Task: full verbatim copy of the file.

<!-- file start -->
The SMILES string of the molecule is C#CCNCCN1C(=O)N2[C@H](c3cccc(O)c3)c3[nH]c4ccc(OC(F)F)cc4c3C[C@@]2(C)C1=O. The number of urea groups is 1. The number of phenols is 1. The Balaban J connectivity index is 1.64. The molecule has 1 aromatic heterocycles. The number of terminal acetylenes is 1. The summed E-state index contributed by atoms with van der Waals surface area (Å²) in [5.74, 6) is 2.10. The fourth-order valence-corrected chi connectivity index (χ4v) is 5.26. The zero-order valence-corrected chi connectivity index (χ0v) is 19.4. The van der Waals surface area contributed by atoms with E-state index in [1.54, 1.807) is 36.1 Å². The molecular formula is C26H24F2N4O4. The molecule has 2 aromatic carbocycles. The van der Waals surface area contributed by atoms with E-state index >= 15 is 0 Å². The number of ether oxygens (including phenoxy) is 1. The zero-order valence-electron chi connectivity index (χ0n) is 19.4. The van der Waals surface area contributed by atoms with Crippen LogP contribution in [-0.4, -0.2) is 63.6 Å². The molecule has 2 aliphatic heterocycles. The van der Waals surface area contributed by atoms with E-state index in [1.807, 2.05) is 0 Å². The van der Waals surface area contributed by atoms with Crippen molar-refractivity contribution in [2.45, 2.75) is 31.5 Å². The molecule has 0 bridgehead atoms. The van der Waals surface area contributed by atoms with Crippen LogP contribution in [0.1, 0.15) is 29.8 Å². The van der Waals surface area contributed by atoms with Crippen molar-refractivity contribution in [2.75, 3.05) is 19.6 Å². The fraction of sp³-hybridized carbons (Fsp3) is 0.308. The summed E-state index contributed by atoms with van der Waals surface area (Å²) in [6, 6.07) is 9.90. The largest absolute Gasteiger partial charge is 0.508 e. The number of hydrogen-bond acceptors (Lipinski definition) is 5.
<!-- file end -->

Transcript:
The SMILES string of the molecule is C#CCNCCN1C(=O)N2[C@H](c3cccc(O)c3)c3[nH]c4ccc(OC(F)F)cc4c3C[C@@]2(C)C1=O. The number of urea groups is 1. The number of phenols is 1. The Balaban J connectivity index is 1.64. The molecule has 1 aromatic heterocycles. The number of terminal acetylenes is 1. The summed E-state index contributed by atoms with van der Waals surface area (Å²) in [5.74, 6) is 2.10. The fourth-order valence-corrected chi connectivity index (χ4v) is 5.26. The zero-order valence-corrected chi connectivity index (χ0v) is 19.4. The van der Waals surface area contributed by atoms with E-state index in [1.54, 1.807) is 36.1 Å². The molecular formula is C26H24F2N4O4. The molecule has 2 aromatic carbocycles. The van der Waals surface area contributed by atoms with E-state index >= 15 is 0 Å². The number of ether oxygens (including phenoxy) is 1. The zero-order valence-electron chi connectivity index (χ0n) is 19.4. The van der Waals surface area contributed by atoms with Crippen LogP contribution in [-0.4, -0.2) is 63.6 Å². The molecule has 2 aliphatic heterocycles. The van der Waals surface area contributed by atoms with E-state index in [1.807, 2.05) is 0 Å². The van der Waals surface area contributed by atoms with Crippen molar-refractivity contribution in [2.45, 2.75) is 31.5 Å². The molecule has 0 bridgehead atoms. The van der Waals surface area contributed by atoms with Crippen LogP contribution in [0.1, 0.15) is 29.8 Å². The van der Waals surface area contributed by atoms with Crippen molar-refractivity contribution in [2.75, 3.05) is 19.6 Å². The fraction of sp³-hybridized carbons (Fsp3) is 0.308. The summed E-state index contributed by atoms with van der Waals surface area (Å²) in [6, 6.07) is 9.90. The largest absolute Gasteiger partial charge is 0.508 e. The number of hydrogen-bond acceptors (Lipinski definition) is 5.